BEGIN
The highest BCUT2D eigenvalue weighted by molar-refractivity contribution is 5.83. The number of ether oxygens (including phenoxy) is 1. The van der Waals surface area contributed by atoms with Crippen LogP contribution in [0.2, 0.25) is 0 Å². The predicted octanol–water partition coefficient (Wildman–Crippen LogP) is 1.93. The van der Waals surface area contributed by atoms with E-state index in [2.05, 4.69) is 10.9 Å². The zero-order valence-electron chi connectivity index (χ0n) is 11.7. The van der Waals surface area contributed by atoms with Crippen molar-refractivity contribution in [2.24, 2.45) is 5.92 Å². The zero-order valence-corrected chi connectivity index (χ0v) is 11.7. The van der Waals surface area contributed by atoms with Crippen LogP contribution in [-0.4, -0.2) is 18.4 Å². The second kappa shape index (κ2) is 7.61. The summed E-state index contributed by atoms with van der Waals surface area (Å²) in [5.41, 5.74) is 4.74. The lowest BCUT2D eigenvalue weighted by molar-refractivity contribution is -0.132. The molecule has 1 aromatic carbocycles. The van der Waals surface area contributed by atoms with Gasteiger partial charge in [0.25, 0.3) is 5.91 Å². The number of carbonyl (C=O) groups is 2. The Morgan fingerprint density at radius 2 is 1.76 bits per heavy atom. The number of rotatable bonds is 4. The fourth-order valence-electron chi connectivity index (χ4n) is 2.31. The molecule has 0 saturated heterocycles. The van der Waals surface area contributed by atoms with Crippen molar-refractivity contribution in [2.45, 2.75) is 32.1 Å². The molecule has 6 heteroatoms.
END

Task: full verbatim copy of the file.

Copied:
The highest BCUT2D eigenvalue weighted by molar-refractivity contribution is 5.83. The number of ether oxygens (including phenoxy) is 1. The van der Waals surface area contributed by atoms with Crippen LogP contribution in [0.2, 0.25) is 0 Å². The predicted octanol–water partition coefficient (Wildman–Crippen LogP) is 1.93. The van der Waals surface area contributed by atoms with E-state index in [2.05, 4.69) is 10.9 Å². The zero-order valence-electron chi connectivity index (χ0n) is 11.7. The van der Waals surface area contributed by atoms with Crippen molar-refractivity contribution in [2.24, 2.45) is 5.92 Å². The zero-order valence-corrected chi connectivity index (χ0v) is 11.7. The van der Waals surface area contributed by atoms with Crippen LogP contribution in [-0.4, -0.2) is 18.4 Å². The second kappa shape index (κ2) is 7.61. The summed E-state index contributed by atoms with van der Waals surface area (Å²) in [5.41, 5.74) is 4.74. The lowest BCUT2D eigenvalue weighted by molar-refractivity contribution is -0.132. The molecule has 1 aromatic carbocycles. The van der Waals surface area contributed by atoms with Gasteiger partial charge in [0.25, 0.3) is 5.91 Å². The number of carbonyl (C=O) groups is 2. The Morgan fingerprint density at radius 2 is 1.76 bits per heavy atom. The number of rotatable bonds is 4. The fourth-order valence-electron chi connectivity index (χ4n) is 2.31. The molecule has 0 saturated heterocycles. The van der Waals surface area contributed by atoms with Crippen molar-refractivity contribution in [2.45, 2.75) is 32.1 Å². The molecule has 6 heteroatoms.